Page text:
PH 7.6mg/l 6.6mg/l 6.5-8.5mg/l 6.5-8mg/l  
suspended Solids 12.29mg/l 9.7mg/l Not provided Not Provided  
Chloride 12.1 mg/l 17.1 mg/l 250 mg/l 250 mg/l  
Sodium(Na) Amonia 30.5 mg/l 25.5 mg/l      
Nitrite 0.32 mg/l 25.5 mg/l 200 mg/l 200 mg/l  
Nitrate 2.9mg/l 3.04mg/l 50 mg/l 50 mg/l  
Dissolved 02 4.02 mg/l 3.56 mg/l 5 mg/l 5 mg/l  

From the result above, it is seen that the water became improved after the filtration process and also meets the Nigerian thinking water standard as well as the WHO standards of drinking water. Sand filters have proven effective in removing several common pollutants, from storm water runoff. Sand filters generally control storm water quality, providing very limited flow rate control.

Ideally, the effective size is usually just small enough to ensure a good quality outflow and prevent penetration of clogging matters to such depth that it cannot be removed by surface scrapping, which is 0.30mm. finally little chemical treatments are added to the water like disinfection/sterilization, Ph correction, and fluoridation as they be desired.


British Effluent and water Association (1993) “Standard for the Specification Aproval and testing of Granular filtering material BEWA: P. 18.93.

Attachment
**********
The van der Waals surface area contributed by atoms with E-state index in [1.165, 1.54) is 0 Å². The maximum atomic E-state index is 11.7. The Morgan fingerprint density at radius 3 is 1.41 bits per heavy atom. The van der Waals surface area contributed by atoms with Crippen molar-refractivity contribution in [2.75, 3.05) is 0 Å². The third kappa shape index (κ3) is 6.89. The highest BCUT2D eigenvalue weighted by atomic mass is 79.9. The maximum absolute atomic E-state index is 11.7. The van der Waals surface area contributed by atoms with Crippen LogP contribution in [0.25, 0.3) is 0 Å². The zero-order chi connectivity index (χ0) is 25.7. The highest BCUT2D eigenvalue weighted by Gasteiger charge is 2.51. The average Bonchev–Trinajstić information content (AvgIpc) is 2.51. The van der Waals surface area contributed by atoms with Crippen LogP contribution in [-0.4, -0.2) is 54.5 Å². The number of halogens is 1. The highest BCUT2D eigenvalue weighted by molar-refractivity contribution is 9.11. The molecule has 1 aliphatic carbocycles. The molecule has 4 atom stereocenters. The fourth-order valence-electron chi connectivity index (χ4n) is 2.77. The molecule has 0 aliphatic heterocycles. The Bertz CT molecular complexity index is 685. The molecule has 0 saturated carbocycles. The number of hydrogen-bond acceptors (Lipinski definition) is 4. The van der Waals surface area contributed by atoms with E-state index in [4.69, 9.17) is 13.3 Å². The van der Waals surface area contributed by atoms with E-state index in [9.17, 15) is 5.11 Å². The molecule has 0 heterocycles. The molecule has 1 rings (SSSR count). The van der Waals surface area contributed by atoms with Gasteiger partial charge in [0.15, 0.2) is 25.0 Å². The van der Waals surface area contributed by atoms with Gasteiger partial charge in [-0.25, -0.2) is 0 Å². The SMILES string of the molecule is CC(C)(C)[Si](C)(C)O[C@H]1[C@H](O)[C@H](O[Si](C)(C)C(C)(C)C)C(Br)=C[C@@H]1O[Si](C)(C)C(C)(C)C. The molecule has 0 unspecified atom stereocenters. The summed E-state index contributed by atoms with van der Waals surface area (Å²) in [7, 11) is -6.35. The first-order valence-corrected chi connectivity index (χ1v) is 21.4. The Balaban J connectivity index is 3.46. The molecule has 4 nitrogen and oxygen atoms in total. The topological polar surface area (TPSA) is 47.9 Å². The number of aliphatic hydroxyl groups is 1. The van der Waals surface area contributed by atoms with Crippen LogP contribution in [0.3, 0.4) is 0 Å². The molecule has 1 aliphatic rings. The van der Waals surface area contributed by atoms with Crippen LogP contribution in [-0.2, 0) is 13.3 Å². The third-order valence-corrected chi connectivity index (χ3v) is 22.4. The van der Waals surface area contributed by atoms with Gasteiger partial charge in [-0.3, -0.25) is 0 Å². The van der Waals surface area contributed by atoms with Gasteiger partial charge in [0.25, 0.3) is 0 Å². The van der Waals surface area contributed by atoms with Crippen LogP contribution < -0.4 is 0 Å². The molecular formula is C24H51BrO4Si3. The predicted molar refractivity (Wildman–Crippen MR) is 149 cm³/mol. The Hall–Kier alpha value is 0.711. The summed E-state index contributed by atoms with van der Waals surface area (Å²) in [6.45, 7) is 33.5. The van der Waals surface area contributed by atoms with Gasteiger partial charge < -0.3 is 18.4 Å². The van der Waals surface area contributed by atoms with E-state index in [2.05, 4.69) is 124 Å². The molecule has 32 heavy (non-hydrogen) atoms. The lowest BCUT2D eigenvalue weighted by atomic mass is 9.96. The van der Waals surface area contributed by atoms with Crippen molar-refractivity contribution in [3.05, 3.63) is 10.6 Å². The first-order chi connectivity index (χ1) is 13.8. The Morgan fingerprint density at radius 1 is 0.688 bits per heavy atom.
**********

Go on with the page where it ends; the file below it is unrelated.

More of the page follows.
City of Austin, Texas June 20, 1990 Memo from Leslie Tull, Water Quality management Section. Updated December 14, 1998

Galli, J., 1990. Peat Sand Filters: A proposed storm water management practice for urbanized areas. Metropolitan Washington council of governments.

Naval Facilities Engineering Services Center, 1997 “Sand Filter for Treating storm water runoff”. Joint service pollution prevention opportunity Handbook, version 1.1 internet site at []. accessed June 1999.

Skarer, E. 1991. Sand Filter Design for water Quality Treatment Delaware Department of Natural Resources and Environmental Control. Updated December, 1998.

Huisman, L. & Wood W. E (1974). Slow and Filtration, Geneva, World Health Organization.

Smethrust, George (1990) Basic Water Treatment. Second Edition, F. Thomas Telford Ltd., London
Peavey, Hpward, Rowe, Donald and Tchobanglons (1986) Environmental Engineering Mc Graw-Hill, New York.

Flanagan P. J., (1992) Parameters of Water Quality – Interpretation and Standards. Second Edition. Environmental Research Unit, Dublin.

We are thankful to Mr. Abaraogu, Udechukwu John and Dr. Enoh C. Ukpong for submitting this very useful paper on Sand Filtration In KWA Community Of Cross Rivers State to us. We are hopeful that this will be of help to all those who are looking to study more on sand filtration.